As I paused in the driveway and waited for the garage door to open, I felt an unexpected presence by my side. Unbeknownst to me, my six year old son had slipped the confines of his booster seat in the rearmost row and made his way forward past his sisters with surprising stealth. Now he stood between my wife and I as we prepared to travel the last few feet of our journey. (Read More…)
It started with a photo of a strange looking Pinto with a targa style roof and it metastasized into an encyclopedia of just about every concept car you never heard about. Part One, Acura to Chevrolet, is here. Part two, Chrysler to Ford, is here. Part three, Honda to Mercury, is here.
Mitsubishi likes three letter acronyms and alphanumerics. Behold, above, the HSR III from 1992, some kind of Eclipse concept, I think. (Read More…)
Nobody likes to think about the passing of a parent. When it happens it leaves you with a lot of different feelings, sadness, emptiness, loneliness and even, if your parent has been effected by a long illness or a prolonged decline, an unexpected sense of relief and completion. The grieving process is different for everyone, the legal process isn’t. Within a few days of your parent’s passing, the division of assets, property and cherished mementos begins to grind relentlessly forward. If your family gets along well, who gets what is generally handled gracefully and your relationships are actually strengthened by the process. So it was with my family and, since I was the only “car guy” among my brothers and sisters, it was a foregone conclusion that I would get my father’s Oldsmobile.
If I ever opened up a financial consulting business in Boca Raton, I wouldn’t do it for the money.
I would do it for the cars.
Forget about paying me a fee. Just will to me your cherry, top of the line ride. I’ll invest your money without ever churning that portfolio. Honest. I’ll leave that to the Goldman Sachs office that’s a few doors down from my more modest digs.
As my silent partner Joe Isuzu would say, “You have my word on it.”
Now Mr. Investor! Let’s start with some well chosen divestitures!
Long time listener, first time caller. I have a 1982 Oldsmobile 98 Regency Brougham, that last summer I ripped the 307 out of. It now has a Chevy ZZ4 crate motor, backed by a TH 350 transmission. (Gasp! My hero!!! – SM) (Read More…)
It’s time to make a confession to the good folks at TTAC.
The mileage game is rigged.
How so? Well, approximately two-thirds of the vehicles that reach the 300k+ mark at an auction I attend will usually belong in one of four categories.
While watching the Mecum auto auctions recently, a beautiful Plymouth GTX came thru on the auction block. It got me thinking about the rash of brand-icide we’ve seen these past ten or so years. As they pass, others come in. (Read More…)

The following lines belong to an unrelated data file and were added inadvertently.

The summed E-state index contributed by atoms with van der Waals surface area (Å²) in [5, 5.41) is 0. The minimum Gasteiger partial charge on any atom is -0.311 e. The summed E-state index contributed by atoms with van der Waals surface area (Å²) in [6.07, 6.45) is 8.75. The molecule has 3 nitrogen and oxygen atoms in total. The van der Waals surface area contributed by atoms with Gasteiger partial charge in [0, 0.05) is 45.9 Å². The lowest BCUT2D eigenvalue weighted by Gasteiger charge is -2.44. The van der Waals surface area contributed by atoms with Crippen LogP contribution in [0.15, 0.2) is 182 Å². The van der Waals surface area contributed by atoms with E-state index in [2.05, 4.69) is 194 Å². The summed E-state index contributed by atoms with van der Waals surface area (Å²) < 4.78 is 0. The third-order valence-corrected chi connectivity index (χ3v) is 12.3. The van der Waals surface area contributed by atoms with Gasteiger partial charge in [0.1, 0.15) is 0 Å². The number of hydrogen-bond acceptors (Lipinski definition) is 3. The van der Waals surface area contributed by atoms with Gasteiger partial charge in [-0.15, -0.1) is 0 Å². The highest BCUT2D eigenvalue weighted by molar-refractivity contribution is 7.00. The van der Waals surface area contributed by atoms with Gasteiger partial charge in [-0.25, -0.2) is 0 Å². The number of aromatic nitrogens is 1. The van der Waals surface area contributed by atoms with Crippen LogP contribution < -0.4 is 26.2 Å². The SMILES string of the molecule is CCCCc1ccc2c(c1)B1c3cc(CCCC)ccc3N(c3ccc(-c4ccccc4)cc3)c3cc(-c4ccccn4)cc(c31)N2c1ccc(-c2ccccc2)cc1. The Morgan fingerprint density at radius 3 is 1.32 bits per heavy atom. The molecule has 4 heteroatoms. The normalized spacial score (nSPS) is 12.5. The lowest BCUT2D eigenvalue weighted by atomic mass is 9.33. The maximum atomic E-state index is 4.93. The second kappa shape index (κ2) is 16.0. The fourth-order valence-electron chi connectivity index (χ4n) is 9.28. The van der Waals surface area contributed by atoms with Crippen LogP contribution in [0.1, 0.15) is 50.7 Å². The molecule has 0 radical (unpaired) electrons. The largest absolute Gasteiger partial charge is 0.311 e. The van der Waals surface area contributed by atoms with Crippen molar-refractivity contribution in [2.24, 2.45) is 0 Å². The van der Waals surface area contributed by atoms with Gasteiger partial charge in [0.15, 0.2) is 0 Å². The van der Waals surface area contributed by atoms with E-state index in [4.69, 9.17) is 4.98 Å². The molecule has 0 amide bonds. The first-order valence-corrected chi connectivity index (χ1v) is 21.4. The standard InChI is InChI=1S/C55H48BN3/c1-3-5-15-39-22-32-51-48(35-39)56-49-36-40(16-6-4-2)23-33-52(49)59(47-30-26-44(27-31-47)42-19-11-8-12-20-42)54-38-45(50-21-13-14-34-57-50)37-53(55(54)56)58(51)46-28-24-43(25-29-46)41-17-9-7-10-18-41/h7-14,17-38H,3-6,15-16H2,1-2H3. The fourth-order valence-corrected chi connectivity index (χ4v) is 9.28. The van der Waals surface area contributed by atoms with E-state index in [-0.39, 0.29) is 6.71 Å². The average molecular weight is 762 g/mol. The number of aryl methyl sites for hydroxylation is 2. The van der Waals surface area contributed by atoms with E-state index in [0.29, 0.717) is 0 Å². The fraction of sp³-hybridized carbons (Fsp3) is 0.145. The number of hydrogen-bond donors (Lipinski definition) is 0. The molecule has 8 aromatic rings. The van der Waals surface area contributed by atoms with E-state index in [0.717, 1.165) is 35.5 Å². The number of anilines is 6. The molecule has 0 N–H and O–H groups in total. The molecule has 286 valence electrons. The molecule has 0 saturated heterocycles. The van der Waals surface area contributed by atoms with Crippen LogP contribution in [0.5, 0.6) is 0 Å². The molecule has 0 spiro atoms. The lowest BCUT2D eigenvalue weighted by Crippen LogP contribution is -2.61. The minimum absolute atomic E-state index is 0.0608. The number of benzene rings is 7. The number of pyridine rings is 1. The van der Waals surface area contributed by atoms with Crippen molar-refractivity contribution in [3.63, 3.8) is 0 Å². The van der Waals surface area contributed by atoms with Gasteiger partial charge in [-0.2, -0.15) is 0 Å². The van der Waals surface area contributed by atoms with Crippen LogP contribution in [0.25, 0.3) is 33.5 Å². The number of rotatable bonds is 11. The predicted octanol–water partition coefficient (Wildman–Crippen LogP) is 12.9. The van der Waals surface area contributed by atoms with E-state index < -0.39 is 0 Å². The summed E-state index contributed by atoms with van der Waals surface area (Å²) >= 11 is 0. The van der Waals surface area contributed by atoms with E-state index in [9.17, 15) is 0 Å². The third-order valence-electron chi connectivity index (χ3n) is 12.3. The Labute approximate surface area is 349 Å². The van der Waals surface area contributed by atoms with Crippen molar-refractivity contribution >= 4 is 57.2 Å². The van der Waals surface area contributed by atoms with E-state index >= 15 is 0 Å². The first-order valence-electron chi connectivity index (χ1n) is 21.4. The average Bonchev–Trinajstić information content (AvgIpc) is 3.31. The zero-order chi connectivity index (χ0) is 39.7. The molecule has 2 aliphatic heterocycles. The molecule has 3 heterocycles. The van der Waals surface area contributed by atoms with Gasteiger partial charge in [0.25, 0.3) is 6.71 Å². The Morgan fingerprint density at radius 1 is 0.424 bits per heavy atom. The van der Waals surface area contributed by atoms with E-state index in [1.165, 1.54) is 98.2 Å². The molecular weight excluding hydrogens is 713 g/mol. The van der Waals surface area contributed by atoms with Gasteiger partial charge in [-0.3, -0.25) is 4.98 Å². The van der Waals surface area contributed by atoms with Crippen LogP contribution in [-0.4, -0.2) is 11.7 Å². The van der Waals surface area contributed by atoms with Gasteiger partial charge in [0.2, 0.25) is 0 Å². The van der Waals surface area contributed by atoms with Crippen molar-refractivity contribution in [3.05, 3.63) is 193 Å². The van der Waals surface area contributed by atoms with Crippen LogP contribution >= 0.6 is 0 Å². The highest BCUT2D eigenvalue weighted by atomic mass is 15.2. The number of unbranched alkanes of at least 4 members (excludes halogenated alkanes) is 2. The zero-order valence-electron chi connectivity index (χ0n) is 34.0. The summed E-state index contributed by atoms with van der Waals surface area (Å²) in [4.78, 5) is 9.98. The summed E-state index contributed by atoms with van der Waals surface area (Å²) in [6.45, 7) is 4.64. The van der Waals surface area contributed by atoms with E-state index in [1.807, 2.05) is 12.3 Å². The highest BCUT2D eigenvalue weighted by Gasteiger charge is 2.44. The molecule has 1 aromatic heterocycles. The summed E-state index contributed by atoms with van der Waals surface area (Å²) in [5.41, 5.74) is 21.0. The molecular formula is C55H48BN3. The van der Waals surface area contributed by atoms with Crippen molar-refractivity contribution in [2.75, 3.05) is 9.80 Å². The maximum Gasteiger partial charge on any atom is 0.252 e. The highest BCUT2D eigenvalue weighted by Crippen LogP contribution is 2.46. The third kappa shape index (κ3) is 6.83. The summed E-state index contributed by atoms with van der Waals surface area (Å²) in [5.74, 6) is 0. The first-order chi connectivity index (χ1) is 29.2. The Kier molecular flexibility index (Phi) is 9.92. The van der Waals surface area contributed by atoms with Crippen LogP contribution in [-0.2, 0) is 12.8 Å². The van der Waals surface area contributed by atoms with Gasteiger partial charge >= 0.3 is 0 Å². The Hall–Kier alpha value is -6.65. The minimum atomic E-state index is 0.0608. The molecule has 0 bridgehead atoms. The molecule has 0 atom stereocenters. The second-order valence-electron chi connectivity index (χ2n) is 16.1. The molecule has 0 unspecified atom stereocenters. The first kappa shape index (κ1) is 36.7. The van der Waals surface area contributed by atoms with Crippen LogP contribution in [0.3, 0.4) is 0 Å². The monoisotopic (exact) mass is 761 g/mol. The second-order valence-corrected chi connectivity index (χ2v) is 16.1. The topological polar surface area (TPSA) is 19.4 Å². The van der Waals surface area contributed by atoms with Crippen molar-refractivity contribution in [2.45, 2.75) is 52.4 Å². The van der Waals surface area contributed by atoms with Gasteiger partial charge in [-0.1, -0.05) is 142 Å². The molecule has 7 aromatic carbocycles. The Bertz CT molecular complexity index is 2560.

I have very little love for nostalgia because, to be frank, the auto auctions I visit every week are overflowing with it.
As the Rivethead, Ben Hamper, was fond of saying, “The grass always looks greener on the other side of the fence until you start cutting that shit down.”
For me that fecal threshing consists of repairs, recon work, and getting a car from yesteryear in the hands of someone who loves it far more than yours truly.
But I do have one tender spot in my heart when it comes to true automotive works of art. Especially when they’re loaded with old school kitsch and delusional fantasies.
There was the Cadillac of minivans. A different kind of company selling a different kind of car. A Swede with no compromises, and a Frenchman that went from strength to strength.
Daihatsus that were perhaps, a bit too modest, by skinny dipping their unknown name in a slogan-less lake. And then we had that crazy distant Yugoslavian cousin who bragged about a ‘road back to sanity’ while his neighbors blew up his plant.
The Oldsmobile 98 was available for most of the 20th century, and the average swank level remained quite high throughout. Of course, there was a certain element of Simu-Swank™ as Oldsmobile’s core buyer demographic became older and the Malaise Era ground on. We’ve seen a few Ninety-Eight Regency Junkyard Finds, including this ’84 Regency and this ’94 Regency Elite, and today we’re going to look at a plush mid-70s Regency with Whorehouse Red interior and 210-horsepower 455-cubic-inch engine. (Read More…)
The very last generation of Olds 98 was the most distinctive-looking of any of the 98s built since the early 1970s. Though it was related to a number of Buicks and Cadillacs of the era, the 1991-96 Ninety-Eight had the kind of Oldsmobility that traditional (i.e., those who remembered the Lindbergh Kidnapping) Olds buyers weren’t going to find in those weird-looking Auroras. (Read More…)
While it was possible to get a Ninety-Eight Regency Brougham in 1984, the buyer of this Olds cheaped out and went for the non-Brougham version. That just seems wrong. (Read More…)
With a 250-horse 4-liter version of Cadillac’s Northstar V8 and lines that owed nothing to the nonagenarian-aimed designs of a decade earlier, the Aurora seemed poised to revive the nose-diving fortunes of the oldest of GM’s divisions. That didn’t quite happen, and Oldsmobile— no doubt doomed by the first three letters of the marque’s name— was sent before The General’s Death Panel before another decade had passed. Where have all the Auroras gone? Here’s one that I found at a Denver wrecking yard earlier this week. (Read More…)
You want class? In 1984, Oldsmobile had class in dump-truck quantities. Just listen to how the name Oldsmobile Delta Eighty-Eight Royale Brougham rolls off one’s tongue. (Read More…)